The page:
The macula is part of the retina at the back of the eye. If the eye were a camera then the retina is the film inside the camera that captures light energy, converting it into electrical impulses that are then sent down the optic nerve to the brain. Using the same analogy the optic nerve is thus equivalent to the cable that connects the camera to the computer.
The entire macula is little larger than a single grain of rice but is responsible for the central part of your vision. The macula provides much of the sharpness, fine detail and colour for your vision. This is because the macula has a very high concentration of photoreceptor cells. These cells are able to detect individual pulses of light and convert them into electrical signals that then travel into the complex retinal processing layers before being sent down to the optic nerve. The retina outside the macula area provides you with your peripheral vision – also called the visual field.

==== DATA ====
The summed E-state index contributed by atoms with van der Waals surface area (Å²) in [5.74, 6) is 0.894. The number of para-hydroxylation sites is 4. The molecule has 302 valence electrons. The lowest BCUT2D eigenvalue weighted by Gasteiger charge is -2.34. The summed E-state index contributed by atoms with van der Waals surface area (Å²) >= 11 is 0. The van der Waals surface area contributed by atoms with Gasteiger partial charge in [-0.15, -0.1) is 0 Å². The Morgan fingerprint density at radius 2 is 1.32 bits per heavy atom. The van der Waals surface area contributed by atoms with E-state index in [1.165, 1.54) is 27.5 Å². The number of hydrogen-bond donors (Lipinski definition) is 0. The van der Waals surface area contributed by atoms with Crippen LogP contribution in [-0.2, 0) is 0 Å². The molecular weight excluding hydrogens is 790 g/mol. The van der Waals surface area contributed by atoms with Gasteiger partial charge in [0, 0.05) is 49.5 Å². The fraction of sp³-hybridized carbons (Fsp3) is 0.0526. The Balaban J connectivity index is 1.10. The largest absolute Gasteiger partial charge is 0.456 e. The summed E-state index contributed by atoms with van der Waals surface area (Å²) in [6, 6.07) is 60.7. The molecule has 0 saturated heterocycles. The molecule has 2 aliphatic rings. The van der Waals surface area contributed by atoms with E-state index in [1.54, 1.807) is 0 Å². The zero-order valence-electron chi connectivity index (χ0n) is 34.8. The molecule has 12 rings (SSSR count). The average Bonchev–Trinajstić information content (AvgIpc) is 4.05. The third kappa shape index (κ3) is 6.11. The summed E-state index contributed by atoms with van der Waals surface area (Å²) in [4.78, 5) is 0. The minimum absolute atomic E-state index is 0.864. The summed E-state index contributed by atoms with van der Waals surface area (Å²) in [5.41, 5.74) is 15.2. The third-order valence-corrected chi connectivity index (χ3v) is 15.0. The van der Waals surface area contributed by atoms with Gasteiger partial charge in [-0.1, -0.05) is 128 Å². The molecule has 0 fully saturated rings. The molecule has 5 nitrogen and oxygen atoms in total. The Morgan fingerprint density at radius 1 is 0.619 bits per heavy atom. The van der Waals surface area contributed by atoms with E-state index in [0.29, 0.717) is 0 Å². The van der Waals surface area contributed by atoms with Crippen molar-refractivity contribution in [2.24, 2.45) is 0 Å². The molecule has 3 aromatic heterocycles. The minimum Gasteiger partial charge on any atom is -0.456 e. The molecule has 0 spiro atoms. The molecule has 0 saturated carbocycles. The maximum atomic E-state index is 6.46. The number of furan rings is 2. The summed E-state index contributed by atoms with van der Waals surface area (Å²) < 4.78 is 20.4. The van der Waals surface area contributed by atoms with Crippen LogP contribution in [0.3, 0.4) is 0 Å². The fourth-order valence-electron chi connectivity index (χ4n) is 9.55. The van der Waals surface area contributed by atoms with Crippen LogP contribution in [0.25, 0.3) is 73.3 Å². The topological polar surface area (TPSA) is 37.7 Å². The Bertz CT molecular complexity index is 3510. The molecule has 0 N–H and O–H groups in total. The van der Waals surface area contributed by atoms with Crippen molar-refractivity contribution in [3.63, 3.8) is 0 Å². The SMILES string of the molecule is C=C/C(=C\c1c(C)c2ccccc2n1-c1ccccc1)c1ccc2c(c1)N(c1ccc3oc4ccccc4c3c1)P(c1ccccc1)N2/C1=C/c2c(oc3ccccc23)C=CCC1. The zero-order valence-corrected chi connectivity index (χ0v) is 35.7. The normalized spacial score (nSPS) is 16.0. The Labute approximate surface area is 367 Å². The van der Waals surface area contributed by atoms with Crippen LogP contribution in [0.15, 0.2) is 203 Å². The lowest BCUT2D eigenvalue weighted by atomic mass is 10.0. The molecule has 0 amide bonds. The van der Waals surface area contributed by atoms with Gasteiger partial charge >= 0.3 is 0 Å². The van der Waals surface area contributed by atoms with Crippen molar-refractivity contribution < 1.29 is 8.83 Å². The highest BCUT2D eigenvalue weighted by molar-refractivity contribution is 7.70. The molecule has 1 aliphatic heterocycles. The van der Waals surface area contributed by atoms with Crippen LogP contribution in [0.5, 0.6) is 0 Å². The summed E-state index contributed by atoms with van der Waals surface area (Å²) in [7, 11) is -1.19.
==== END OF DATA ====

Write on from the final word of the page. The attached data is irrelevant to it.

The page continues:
In this section we outline the different types of macular degeneration and the treatment options that can be considered for these conditions.
Broadly macular degeneration can be divided into:
- Dry Macular Degeneration
- Common Wet Macular Degeneration
- Uncommon Wet Macular Degeneration conditions